The project for the construction of these two new classes consisted on an expansion of the first Al Khan Al Ahmar primary school project, four years after the first buildings. Substituting an old shade structure inside the school compound, in a Bedouin camp close to Jerusalem, the geographic and politic context remain not very conducive for any new construction. Thus it was important to think the project as cheaper and easier as possible.
For this new phase, the aim was to build the new spaces for the community needs without increasing the volume of the existing buildings. Into the boundary of the school there was a building made of simple metal sheets used for lessons before the construction of the tyres ‘school. The two classrooms have then been built in the place of this pre-existing structure.
The extension of Al Khan Al Ahmar primary school was promoted by Vento di Terra NGO, and founded by UN-OCHA (United Nations Office for Humanitarian Affairs).
The Bedouin community of Khan al Ahmar is a part of Al Jahalin Tribe, one of the biggest refugee tribe in the West Bank today, with more than 2700 people yet dispatched in 31 different areas. Natives from the Tel Arad district of what today is the Negev desert, they were expelled from their original lands and took refuge in the West Bank after the establishment of the state of Israel in 1948. This context makes life very difficult, particularly for the weakest inhabitants of these villages in the desert: children. The parents can't no more convey their traditional Bedouin nomadic culture, and further there are no proper public facilities for health or education in most of their camps.
Jahalin Bedouins are settled in the desert area in the North of National Route n.1, which links Jerusalem and Jericho. The area is of great strategic interest for Israeli Government, as it divides the West Bank in separated areas and crosses passages between Hebron and Jerusalem; it is classified as a C area, which is a part of the Palestinian territory under an administrative and military control by the Israeli Authorities. There, the Bedouins are subjected to many prohibitions in particular to build permanent structures. The children’s situation is extremely critical particularly for their un-respected right to education and their bad health conditions due to the poor hygienic environment and the lack of primary medical assistance.
Three years after the construction of the school of tyres the community asked for new spaces in order to include more grades of students. Some children, due to their age, were not covered by the education in the nearby area and they were obliged to find a way to go every day 30 km outside of the camp on their own, distance to go to the nearest Palestinian village.
The technique of straw bales walls chosen, mainly for its ease of implementation and the proximity of fields from the site. The technique was experimented first in a workshop to be improved for the local needs and to produce then explanations manuals for the manpower of the place. However, the technics were readapted on-site because of too little compact straw, putting wooden frames to hold better the bales and compressing the straw with straps.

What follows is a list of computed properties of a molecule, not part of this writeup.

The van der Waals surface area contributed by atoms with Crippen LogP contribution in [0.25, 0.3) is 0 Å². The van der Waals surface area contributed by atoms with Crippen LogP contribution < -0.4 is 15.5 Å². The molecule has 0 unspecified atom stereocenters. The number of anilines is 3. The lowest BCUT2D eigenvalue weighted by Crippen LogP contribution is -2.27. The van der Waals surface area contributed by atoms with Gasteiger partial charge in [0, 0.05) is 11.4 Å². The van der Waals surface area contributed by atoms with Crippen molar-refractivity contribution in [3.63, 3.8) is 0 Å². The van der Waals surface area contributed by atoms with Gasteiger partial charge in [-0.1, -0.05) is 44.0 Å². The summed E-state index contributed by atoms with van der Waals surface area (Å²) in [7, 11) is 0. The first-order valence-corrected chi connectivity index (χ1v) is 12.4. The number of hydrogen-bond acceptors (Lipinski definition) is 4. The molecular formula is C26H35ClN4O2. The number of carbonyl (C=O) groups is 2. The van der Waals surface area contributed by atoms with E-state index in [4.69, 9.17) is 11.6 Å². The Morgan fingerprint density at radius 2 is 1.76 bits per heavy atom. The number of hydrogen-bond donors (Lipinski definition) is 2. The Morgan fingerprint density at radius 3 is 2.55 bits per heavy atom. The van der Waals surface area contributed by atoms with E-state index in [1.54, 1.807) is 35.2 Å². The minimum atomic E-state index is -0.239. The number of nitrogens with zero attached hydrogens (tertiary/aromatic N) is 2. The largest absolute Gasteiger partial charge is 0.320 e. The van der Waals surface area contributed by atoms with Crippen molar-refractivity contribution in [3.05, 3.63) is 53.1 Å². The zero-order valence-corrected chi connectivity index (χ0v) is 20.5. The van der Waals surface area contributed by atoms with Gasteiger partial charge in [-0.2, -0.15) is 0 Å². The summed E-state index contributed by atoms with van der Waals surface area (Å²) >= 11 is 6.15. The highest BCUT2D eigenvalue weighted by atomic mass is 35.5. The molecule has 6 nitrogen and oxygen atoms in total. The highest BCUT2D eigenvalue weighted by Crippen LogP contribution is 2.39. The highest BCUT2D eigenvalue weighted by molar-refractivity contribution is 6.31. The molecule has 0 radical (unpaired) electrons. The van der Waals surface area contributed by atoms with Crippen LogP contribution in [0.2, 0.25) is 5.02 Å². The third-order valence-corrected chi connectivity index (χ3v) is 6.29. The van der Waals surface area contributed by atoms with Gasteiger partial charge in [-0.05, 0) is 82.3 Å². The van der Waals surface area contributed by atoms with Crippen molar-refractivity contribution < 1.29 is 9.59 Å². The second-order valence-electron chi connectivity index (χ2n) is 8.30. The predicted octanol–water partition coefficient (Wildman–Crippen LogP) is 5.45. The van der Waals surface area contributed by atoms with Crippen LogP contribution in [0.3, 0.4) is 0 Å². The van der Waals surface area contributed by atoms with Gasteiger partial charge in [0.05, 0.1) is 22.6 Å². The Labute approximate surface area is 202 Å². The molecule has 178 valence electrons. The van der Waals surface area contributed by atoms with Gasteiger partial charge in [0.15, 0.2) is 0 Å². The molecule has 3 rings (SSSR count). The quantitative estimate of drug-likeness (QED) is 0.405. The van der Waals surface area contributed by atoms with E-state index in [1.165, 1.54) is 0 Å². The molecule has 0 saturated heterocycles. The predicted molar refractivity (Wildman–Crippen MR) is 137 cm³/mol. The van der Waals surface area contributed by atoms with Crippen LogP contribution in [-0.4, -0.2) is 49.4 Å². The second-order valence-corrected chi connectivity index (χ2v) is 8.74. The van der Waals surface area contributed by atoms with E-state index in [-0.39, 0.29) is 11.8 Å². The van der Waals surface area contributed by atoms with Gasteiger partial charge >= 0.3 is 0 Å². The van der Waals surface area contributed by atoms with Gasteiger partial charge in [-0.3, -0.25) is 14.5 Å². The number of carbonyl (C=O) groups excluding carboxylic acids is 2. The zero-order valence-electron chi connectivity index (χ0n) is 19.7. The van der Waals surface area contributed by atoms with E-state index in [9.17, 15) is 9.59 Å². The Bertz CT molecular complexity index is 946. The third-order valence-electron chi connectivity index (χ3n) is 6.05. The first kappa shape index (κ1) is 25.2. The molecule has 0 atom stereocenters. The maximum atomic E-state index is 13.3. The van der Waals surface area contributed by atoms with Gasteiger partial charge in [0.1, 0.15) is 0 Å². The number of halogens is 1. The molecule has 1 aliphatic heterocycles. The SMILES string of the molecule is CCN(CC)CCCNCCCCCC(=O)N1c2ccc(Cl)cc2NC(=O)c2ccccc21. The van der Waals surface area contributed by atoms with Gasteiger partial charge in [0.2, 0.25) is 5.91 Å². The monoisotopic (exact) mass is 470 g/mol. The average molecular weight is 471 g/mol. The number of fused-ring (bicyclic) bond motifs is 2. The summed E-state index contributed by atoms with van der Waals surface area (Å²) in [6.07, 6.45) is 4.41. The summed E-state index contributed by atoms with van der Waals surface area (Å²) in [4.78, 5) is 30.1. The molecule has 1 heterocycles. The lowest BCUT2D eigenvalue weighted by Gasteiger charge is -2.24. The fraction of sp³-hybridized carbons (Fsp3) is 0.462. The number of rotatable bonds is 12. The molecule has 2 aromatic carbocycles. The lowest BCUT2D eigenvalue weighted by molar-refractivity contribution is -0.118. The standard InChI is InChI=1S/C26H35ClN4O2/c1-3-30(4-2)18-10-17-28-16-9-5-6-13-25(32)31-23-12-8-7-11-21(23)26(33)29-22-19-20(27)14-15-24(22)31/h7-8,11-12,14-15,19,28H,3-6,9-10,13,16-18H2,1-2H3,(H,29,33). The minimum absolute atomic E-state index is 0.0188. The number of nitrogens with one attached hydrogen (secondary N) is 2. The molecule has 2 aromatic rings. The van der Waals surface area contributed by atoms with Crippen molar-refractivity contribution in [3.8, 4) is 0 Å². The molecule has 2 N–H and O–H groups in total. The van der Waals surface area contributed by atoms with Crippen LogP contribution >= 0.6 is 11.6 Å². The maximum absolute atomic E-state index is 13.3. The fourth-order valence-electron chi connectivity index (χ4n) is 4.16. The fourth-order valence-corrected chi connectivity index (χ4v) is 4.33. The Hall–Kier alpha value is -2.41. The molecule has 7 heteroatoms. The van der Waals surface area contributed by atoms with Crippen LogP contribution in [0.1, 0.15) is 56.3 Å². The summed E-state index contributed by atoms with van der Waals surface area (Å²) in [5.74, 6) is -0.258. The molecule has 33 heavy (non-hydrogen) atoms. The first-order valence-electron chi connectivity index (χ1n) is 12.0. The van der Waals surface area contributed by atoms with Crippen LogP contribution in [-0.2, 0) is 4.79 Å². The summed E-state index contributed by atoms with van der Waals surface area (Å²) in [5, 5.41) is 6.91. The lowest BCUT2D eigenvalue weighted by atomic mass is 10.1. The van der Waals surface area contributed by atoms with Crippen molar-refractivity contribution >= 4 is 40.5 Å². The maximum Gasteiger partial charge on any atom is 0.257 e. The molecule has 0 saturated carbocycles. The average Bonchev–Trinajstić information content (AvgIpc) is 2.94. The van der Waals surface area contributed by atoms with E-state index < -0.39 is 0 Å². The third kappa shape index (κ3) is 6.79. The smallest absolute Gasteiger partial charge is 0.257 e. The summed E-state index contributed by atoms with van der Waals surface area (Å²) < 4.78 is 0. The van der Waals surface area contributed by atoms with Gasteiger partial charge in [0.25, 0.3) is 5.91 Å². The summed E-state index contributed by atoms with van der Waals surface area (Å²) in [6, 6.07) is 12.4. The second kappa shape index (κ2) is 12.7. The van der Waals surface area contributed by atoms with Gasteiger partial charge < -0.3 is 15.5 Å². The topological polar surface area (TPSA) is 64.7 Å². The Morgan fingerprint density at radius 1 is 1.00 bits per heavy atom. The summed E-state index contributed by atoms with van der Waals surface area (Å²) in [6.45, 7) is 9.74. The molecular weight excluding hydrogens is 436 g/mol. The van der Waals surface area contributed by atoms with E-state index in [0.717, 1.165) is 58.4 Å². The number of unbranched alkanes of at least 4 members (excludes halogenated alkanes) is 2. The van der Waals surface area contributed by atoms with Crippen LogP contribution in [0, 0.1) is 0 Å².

The existing concrete floor was used as a base layer for the new construction. Over this base, a level of earth-bags was used to ensure a good protection of the straw from the humidity and water. The bags were produce on Gaza strip while the earth is coming directly from the place. The building site was then covered with a shelter made of a simple metal sheet that after the building was finished remained to form a double layer of the roof for ventilation.
In all, 150 straw balls and 21m2 of earth-bags have been used for this second phase, for a total cost of 35.000 $ including also 206m2 of lime and clay plastering, 80m2 of sandwich roof panels, 50 m2 of wooden pavement, 158 m2 of Metal Sheet and a metal structure of 12 pillars and 13 beams.
The two classrooms had been built in a period of one month, during which, temporary structures were raised in the courtyard of the school in order to not interrupt the lessons during the duration of the works.
The choice of the material comes from a deep analysis of the specific location of the project, with its geographical and socio-political conditions. As said before, the school is located in a Bedouin camp in the Judean desert, what nowadays is the area C of the West Bank. Permanent buildings are forbidden there, so no conventional construction company is allowed to supply materials or to work in that place.
Straw was one of the only materials not too complicated to find nearby of the site, helping at the same time local farmers by using their production. There were also many other advantages of using straw: starting from its great capacity of thermal and acoustic insulation, its low cost, till the fact it doesn’t need special skilled manpower. Moreover, it comes from the wasted part of the plant which is anyway produced for other functions.
The rest of the materials were taken directly from the site. Easily-recyclable and natural materials were chosen in priority, even the construction techniques were chosen such that they profit from the natural features of the materials and the surrounding environment. The construction was then conceived with natural ventilation which was created between the two different layers of the roof and the walls, designed to have a high thermal inertia, allowing maintenance of the freshness during the hot days and the heat during the winter season.